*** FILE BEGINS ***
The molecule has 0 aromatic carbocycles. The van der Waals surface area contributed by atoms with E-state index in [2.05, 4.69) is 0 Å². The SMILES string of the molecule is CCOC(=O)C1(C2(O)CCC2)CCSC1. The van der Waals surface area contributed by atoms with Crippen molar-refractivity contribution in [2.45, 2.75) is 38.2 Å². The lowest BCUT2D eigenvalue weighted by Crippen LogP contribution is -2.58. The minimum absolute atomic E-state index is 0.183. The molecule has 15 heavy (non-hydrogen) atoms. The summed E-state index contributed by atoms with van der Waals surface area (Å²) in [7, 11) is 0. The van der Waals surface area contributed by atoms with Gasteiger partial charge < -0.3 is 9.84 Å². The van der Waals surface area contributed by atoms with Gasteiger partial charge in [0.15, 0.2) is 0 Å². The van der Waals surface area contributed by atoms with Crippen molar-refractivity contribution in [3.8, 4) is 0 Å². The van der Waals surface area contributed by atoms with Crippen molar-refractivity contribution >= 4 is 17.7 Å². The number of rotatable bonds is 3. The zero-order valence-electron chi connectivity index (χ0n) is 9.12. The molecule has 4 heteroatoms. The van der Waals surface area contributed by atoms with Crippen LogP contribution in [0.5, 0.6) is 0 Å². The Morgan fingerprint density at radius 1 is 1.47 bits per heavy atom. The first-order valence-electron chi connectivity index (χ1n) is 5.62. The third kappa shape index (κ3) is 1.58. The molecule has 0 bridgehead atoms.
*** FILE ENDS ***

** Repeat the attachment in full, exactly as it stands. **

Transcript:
The molecule has 0 aromatic carbocycles. The van der Waals surface area contributed by atoms with E-state index in [2.05, 4.69) is 0 Å². The SMILES string of the molecule is CCOC(=O)C1(C2(O)CCC2)CCSC1. The van der Waals surface area contributed by atoms with Crippen molar-refractivity contribution in [2.45, 2.75) is 38.2 Å². The lowest BCUT2D eigenvalue weighted by Crippen LogP contribution is -2.58. The minimum absolute atomic E-state index is 0.183. The molecule has 15 heavy (non-hydrogen) atoms. The summed E-state index contributed by atoms with van der Waals surface area (Å²) in [7, 11) is 0. The van der Waals surface area contributed by atoms with Gasteiger partial charge < -0.3 is 9.84 Å². The van der Waals surface area contributed by atoms with Gasteiger partial charge in [0.15, 0.2) is 0 Å². The van der Waals surface area contributed by atoms with Crippen molar-refractivity contribution in [3.8, 4) is 0 Å². The van der Waals surface area contributed by atoms with Crippen molar-refractivity contribution >= 4 is 17.7 Å². The number of rotatable bonds is 3. The zero-order valence-electron chi connectivity index (χ0n) is 9.12. The molecule has 4 heteroatoms. The van der Waals surface area contributed by atoms with Crippen LogP contribution in [0.5, 0.6) is 0 Å². The Morgan fingerprint density at radius 1 is 1.47 bits per heavy atom. The first-order valence-electron chi connectivity index (χ1n) is 5.62. The third kappa shape index (κ3) is 1.58. The molecule has 0 bridgehead atoms.